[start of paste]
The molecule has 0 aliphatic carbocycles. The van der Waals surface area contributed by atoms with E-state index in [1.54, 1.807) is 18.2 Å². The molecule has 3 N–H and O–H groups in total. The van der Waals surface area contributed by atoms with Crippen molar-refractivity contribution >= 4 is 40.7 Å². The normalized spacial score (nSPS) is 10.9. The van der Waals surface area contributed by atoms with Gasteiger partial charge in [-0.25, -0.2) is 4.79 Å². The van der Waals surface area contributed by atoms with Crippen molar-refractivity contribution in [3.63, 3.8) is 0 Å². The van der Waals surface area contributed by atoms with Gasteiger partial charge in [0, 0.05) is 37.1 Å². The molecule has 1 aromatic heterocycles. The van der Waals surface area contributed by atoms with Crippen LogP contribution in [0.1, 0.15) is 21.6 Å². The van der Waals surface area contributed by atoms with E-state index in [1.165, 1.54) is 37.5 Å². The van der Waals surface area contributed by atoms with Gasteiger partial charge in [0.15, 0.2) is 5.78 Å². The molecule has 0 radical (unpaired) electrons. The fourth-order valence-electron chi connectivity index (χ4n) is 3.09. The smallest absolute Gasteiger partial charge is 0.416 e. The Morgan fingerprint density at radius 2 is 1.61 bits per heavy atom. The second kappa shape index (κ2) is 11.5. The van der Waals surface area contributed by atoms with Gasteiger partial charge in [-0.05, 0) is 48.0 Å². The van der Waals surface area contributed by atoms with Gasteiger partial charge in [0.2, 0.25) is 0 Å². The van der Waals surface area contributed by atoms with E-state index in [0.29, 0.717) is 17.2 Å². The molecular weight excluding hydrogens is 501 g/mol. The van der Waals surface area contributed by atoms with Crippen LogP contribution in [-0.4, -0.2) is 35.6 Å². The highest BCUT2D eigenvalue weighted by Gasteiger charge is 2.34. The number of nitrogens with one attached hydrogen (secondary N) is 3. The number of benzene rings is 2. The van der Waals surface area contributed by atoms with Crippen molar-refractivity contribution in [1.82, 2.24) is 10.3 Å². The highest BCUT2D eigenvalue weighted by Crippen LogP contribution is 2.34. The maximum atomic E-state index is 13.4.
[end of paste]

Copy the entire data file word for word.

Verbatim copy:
The molecule has 0 aliphatic carbocycles. The van der Waals surface area contributed by atoms with E-state index in [1.54, 1.807) is 18.2 Å². The molecule has 3 N–H and O–H groups in total. The van der Waals surface area contributed by atoms with Crippen molar-refractivity contribution >= 4 is 40.7 Å². The normalized spacial score (nSPS) is 10.9. The van der Waals surface area contributed by atoms with Gasteiger partial charge in [-0.25, -0.2) is 4.79 Å². The van der Waals surface area contributed by atoms with Crippen molar-refractivity contribution in [3.63, 3.8) is 0 Å². The van der Waals surface area contributed by atoms with Gasteiger partial charge in [0, 0.05) is 37.1 Å². The molecule has 1 aromatic heterocycles. The van der Waals surface area contributed by atoms with Crippen LogP contribution in [0.1, 0.15) is 21.6 Å². The van der Waals surface area contributed by atoms with E-state index in [1.165, 1.54) is 37.5 Å². The van der Waals surface area contributed by atoms with Gasteiger partial charge in [0.15, 0.2) is 5.78 Å². The molecule has 0 radical (unpaired) electrons. The fourth-order valence-electron chi connectivity index (χ4n) is 3.09. The smallest absolute Gasteiger partial charge is 0.416 e. The Morgan fingerprint density at radius 2 is 1.61 bits per heavy atom. The second kappa shape index (κ2) is 11.5. The van der Waals surface area contributed by atoms with Gasteiger partial charge in [-0.05, 0) is 48.0 Å². The van der Waals surface area contributed by atoms with Gasteiger partial charge in [0.2, 0.25) is 0 Å². The van der Waals surface area contributed by atoms with E-state index in [0.29, 0.717) is 17.2 Å². The molecular weight excluding hydrogens is 501 g/mol. The van der Waals surface area contributed by atoms with Crippen LogP contribution in [-0.4, -0.2) is 35.6 Å². The highest BCUT2D eigenvalue weighted by Gasteiger charge is 2.34. The number of nitrogens with one attached hydrogen (secondary N) is 3. The number of benzene rings is 2. The van der Waals surface area contributed by atoms with Crippen molar-refractivity contribution in [1.82, 2.24) is 10.3 Å². The highest BCUT2D eigenvalue weighted by Crippen LogP contribution is 2.34. The maximum atomic E-state index is 13.4.